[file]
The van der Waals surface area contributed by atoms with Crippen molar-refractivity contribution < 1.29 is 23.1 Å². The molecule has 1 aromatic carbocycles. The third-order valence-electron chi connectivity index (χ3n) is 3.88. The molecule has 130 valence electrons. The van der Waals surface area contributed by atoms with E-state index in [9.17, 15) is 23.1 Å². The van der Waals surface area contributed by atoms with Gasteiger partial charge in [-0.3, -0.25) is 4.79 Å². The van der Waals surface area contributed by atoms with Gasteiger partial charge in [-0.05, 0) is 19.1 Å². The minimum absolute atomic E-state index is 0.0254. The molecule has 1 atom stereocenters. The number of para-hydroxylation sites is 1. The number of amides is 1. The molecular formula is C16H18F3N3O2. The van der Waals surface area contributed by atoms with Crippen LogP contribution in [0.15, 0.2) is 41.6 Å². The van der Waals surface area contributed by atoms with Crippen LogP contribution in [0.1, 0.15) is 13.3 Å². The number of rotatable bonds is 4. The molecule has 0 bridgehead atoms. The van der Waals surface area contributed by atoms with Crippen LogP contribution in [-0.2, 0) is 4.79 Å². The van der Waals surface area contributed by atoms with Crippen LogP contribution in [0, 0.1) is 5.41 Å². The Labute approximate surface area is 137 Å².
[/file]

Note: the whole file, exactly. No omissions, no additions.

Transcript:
The van der Waals surface area contributed by atoms with Crippen molar-refractivity contribution < 1.29 is 23.1 Å². The molecule has 1 aromatic carbocycles. The third-order valence-electron chi connectivity index (χ3n) is 3.88. The molecule has 130 valence electrons. The van der Waals surface area contributed by atoms with E-state index in [9.17, 15) is 23.1 Å². The van der Waals surface area contributed by atoms with Gasteiger partial charge in [-0.3, -0.25) is 4.79 Å². The van der Waals surface area contributed by atoms with Gasteiger partial charge in [-0.05, 0) is 19.1 Å². The minimum absolute atomic E-state index is 0.0254. The molecule has 1 atom stereocenters. The number of para-hydroxylation sites is 1. The number of amides is 1. The molecular formula is C16H18F3N3O2. The van der Waals surface area contributed by atoms with Crippen LogP contribution in [0.15, 0.2) is 41.6 Å². The van der Waals surface area contributed by atoms with Crippen LogP contribution in [0.1, 0.15) is 13.3 Å². The number of rotatable bonds is 4. The molecule has 0 bridgehead atoms. The van der Waals surface area contributed by atoms with Crippen LogP contribution in [-0.2, 0) is 4.79 Å². The van der Waals surface area contributed by atoms with Crippen LogP contribution in [0, 0.1) is 5.41 Å². The Labute approximate surface area is 137 Å².